Hudski Bikes Itzarack Front Rack Review

California-based Hudski Bikes just released a new front rack that’s designed to accommodate panniers, baskets, and other cargo all at once. We’ve been testing the Hudski Itzarack for quite some time and put together this review to coincide with today’s release. Check it out here…

When I received the Hudski Doggler for review, they also sent along a front rack for me to check out. While it wasn’t available at the time, and the instructions were sketched out by hand on a piece of paper, I put some pretty serious mileage on the mystery rack, including a heavily loaded overnighter for our Good Night 2020 campout and lots of loaded day rides. Hudski just announced that the racks are now available, so we put together some thoughts and additional details here. Learn all about the new Hudski Itzarack below.

Hudski front rack
  • Hudski front rack
  • Hudski front rack
  • Hudski front rack
Hudski Doggler Review

Without any information to go on, Hudski’s front rack initially reminded me of Pelago’s Commuter Front Rack. Like the Pelago, Hudski’s version has both an oversized cargo platform and horizontal mounting points for panniers that are positioned lower than the top platform. This allows for the platform and side rails to be used at once, positioning your favourite panniers closer toward the ground and leaving a clean platform on top for baskets, bags, and other cargo. The two legs of the rack bolt to the top platform, which allows for the rack to be dissembled and packed smaller for travel—although this does create the potential for obvious failure points and it means having to check more bolts more often. The fork crown mount has a sliding design to help accommodate different frame designs, and the lower brackets have three pre-drilled holes depending on the location of the fork’s attachment points. There’s also a small threaded hole on the front of the main platform for mounting a light.

The top platform offers a generous 330mm wide by 270mm long perch, which happens to fit a Wald 137 basket nearly perfectly. Since the legs are offset underneath the main platform, anything you attach to the horizontal rails sits closer to the front wheel, providing more clearance on tight trails and keeping the weight tucked in toward the centre of the bike. The legs are a fixed length, so the only real adjustments are achieved using the fork crown mount or lower attachment points. While this design may not be as versatile as something like Surly’s 24-Pack Rack, it should work well on most bikes with a drilled fork crown and lower rack mounting points.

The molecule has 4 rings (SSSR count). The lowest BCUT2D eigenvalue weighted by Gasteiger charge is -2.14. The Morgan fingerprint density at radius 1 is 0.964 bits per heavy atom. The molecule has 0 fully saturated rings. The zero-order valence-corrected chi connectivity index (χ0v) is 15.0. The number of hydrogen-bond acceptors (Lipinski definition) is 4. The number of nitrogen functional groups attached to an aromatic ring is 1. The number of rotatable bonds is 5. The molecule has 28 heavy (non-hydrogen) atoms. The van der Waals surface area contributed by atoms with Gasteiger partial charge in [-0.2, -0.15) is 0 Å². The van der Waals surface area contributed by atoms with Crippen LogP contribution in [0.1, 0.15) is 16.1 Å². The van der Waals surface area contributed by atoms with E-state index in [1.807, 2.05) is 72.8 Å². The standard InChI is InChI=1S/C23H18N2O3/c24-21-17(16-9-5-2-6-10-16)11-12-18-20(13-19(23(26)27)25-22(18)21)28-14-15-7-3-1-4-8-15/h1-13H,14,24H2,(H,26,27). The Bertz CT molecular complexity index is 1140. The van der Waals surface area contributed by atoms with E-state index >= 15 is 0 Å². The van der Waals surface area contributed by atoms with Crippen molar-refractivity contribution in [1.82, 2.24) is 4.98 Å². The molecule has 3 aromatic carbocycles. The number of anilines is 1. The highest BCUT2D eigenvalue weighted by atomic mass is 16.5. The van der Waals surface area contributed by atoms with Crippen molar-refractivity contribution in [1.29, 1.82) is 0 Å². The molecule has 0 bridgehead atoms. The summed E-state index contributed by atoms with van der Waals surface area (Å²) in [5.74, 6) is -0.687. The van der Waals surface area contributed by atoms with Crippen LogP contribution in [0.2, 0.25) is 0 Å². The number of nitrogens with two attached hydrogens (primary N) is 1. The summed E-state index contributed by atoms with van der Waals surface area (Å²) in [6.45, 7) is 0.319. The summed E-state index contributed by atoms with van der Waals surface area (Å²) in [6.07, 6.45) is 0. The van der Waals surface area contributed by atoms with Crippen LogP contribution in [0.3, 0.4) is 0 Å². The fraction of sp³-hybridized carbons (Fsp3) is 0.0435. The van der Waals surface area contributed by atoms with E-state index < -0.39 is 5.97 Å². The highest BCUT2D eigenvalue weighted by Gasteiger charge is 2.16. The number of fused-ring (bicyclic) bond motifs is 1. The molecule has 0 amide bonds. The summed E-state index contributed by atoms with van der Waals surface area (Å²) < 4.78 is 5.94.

• Hudski front rack
  • Hudski front rack
Hudski front rack

The rack doesn’t have a whole lot to offer as far as adjustment goes, and I expect it was designed specifically for the Hudski Doggler. That doesn’t mean it won’t work for other bikes just as well. As long as your fork has mounts near the front axle and a drilled fork crown, there’s a good chance it will work. The Doggler uses a non-boost, 100mm wide front hub and has clearance for 29 x 2.25″ or 27.5 x 2.6″ tires. It’s probably safe to use these specs as a benchmark for what the Itzarack will fit best on.

The lower mounting points on the Doggler are about 127mm apart, and the legs of the rack are flexed—but not aggressively—out to this position. There’s 355mm of clearance from the lower mounting points to the bottom of the top platform, and there is 152mm of horizontal clearance between the two rack legs where it secures to the fork crown. Although I think the legs could flex out some more, I wouldn’t be inclined to push it, so I could see there being some compatibility issues on bikes with wider hub standards or oversized, beefy fork legs.

  • Hudski Front Rack
  • Hudski Front Rack
Hudski Front Rack
  • hudski ITZARACK front rack
  • hudski ITZARACK front rack
  • hudski ITZARACK front rack


  • Dedicated cargo platform and rails for panniers
  • Relatively affordable
  • Pairs great with the Doggler
  • Packs down small when disassembled


  • Somewhat heavy at 700g
  • Limited adjustment
  • Held together with lots of screws
  • Load Capacity: 15kg (33lbs)
  • Material: TIG welded aluminum
  • Weight: 700 grams
  • Place of Manufacture: Taiwan
  • Price: $90 USD
  • Manufacturer’s Details:

Wrap Up

I can only assume that Hudski designed the Itzarack for their only bike model, the Doggler. As such, it’s a great option and suits the bike perfectly. The ability to strap on a basket or porteur bag alongside two small panniers, while not unique to the Itzarack, is a great feature to have for anyone hoping to carry some bulky gear. It might not be the first rack I reach for when heading out on a remote bikepacking trip due to all of the screws holding it together, but I have yet to see any early signs of wear or potential failure points, which is promising. Need a bike as well? Hudski is currently offering 15-20% off all remaining Doggler builds!

State Itzarack Review

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